Placerville II, surprisingly, is only loosely related to Placerville I. While the first Placerville featured nothing but city, Version II featured a huge rural scene towards the rear. This rural expanse was surrounded by a relatively small loop of track. In effect, Placerville II was the first of my layouts to feature a large expanse of empty space. It certainly wouldn't be the last to do so.

Once again, I didn't bother to take any pictures of this layout. As always, though, I have a track schematic to fill in the blanks...


6) San Portillo:

Completion Date: July 29, 2004
Teardown Date: June 16, 2005
Number of Bricks: 13,242
Number of Baseplates: 36.00

San Portillo was probably the most underwhelming of my layout projects. The layout, once again, featured a small town surrounded by a loop of track. While San Portillo was the first of my layouts to exhibit any level of realism, I soon became bored with the project and effectively abandoned it. The layout was never completed, and it became little more than a storage area for my excess Lego bricks during the first half of 2005. It was torn down over the course of forty-five minutes on the afternoon of June 16, 2005, to make way for what would ultimately become Legoville International Airport.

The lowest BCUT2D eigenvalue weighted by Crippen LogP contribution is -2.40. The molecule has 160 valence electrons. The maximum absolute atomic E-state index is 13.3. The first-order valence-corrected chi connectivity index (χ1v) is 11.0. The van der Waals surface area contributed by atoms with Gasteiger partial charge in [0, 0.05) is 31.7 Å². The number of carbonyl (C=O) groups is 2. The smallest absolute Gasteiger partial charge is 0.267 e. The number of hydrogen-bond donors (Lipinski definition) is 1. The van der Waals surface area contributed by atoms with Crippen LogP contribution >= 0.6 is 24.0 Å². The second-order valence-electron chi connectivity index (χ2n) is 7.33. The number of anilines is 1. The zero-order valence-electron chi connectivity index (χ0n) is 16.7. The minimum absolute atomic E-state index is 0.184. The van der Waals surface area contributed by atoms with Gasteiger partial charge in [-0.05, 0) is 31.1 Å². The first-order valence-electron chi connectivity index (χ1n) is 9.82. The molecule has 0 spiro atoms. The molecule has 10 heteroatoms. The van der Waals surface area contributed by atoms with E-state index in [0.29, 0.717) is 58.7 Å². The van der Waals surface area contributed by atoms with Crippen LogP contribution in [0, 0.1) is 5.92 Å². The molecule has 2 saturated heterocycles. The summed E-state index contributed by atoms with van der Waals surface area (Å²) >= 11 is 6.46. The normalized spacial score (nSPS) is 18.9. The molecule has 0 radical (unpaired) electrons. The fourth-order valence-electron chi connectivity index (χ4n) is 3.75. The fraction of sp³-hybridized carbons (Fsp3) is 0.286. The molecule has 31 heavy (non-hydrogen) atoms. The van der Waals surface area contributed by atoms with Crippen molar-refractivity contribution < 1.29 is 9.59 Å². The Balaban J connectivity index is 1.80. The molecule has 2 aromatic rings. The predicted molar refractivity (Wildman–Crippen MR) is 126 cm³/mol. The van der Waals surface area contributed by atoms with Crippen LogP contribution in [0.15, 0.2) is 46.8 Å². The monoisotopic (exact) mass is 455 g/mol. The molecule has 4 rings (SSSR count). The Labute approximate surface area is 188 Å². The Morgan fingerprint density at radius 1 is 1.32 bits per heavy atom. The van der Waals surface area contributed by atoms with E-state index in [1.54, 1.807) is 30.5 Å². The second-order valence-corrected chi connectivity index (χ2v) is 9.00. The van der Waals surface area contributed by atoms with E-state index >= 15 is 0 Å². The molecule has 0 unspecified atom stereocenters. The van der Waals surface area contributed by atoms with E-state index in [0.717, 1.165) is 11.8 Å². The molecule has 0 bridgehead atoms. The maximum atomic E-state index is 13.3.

7) Legoville International Airport:

Completion Date: July 11, 2005
Teardown Date: August 8, 2007
Number of Bricks: 11,851
Number of Square Baseplates: 54.00

Legoville International Airport was, at the time, the largest layout that I had ever built. It boasted a surface area of fifty-four square baseplates, making it 50% larger than its immediate predecessor. It is also notable for being my only layout(to date) to feature a double track, point to point main line. The Airport featured a working monorail, a large terminal building, and my best rural scenery to date. Overall, this display would last longer than any of my others, as it would spend over two years in its original form.

8) Legoville Junction:

Completion Date: September 17, 2007
Teardown Date: January 8, 2009
Number of Bricks: 24,168